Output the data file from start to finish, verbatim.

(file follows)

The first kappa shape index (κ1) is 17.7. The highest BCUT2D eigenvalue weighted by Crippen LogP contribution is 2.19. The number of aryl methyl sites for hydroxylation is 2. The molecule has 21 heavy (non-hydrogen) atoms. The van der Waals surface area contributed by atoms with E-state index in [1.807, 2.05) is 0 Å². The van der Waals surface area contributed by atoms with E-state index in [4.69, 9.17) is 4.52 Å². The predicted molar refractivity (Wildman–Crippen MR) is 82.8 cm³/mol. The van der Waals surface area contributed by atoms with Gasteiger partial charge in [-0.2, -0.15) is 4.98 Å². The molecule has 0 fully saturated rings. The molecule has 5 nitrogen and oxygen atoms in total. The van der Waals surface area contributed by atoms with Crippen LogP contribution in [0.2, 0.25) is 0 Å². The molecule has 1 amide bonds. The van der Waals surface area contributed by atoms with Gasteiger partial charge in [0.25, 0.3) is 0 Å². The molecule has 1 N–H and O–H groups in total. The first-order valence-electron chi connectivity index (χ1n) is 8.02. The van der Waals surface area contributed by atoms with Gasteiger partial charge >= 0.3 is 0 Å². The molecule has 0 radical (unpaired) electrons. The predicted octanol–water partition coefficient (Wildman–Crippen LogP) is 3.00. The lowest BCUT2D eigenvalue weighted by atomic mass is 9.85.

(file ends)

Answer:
The first kappa shape index (κ1) is 17.7. The highest BCUT2D eigenvalue weighted by Crippen LogP contribution is 2.19. The number of aryl methyl sites for hydroxylation is 2. The molecule has 21 heavy (non-hydrogen) atoms. The van der Waals surface area contributed by atoms with E-state index in [1.807, 2.05) is 0 Å². The van der Waals surface area contributed by atoms with E-state index in [4.69, 9.17) is 4.52 Å². The predicted molar refractivity (Wildman–Crippen MR) is 82.8 cm³/mol. The van der Waals surface area contributed by atoms with Gasteiger partial charge in [-0.2, -0.15) is 4.98 Å². The molecule has 0 fully saturated rings. The molecule has 5 nitrogen and oxygen atoms in total. The van der Waals surface area contributed by atoms with Crippen LogP contribution in [0.2, 0.25) is 0 Å². The molecule has 1 amide bonds. The van der Waals surface area contributed by atoms with Gasteiger partial charge in [0.25, 0.3) is 0 Å². The molecule has 1 N–H and O–H groups in total. The first-order valence-electron chi connectivity index (χ1n) is 8.02. The van der Waals surface area contributed by atoms with Gasteiger partial charge >= 0.3 is 0 Å². The molecule has 0 radical (unpaired) electrons. The predicted octanol–water partition coefficient (Wildman–Crippen LogP) is 3.00. The lowest BCUT2D eigenvalue weighted by atomic mass is 9.85.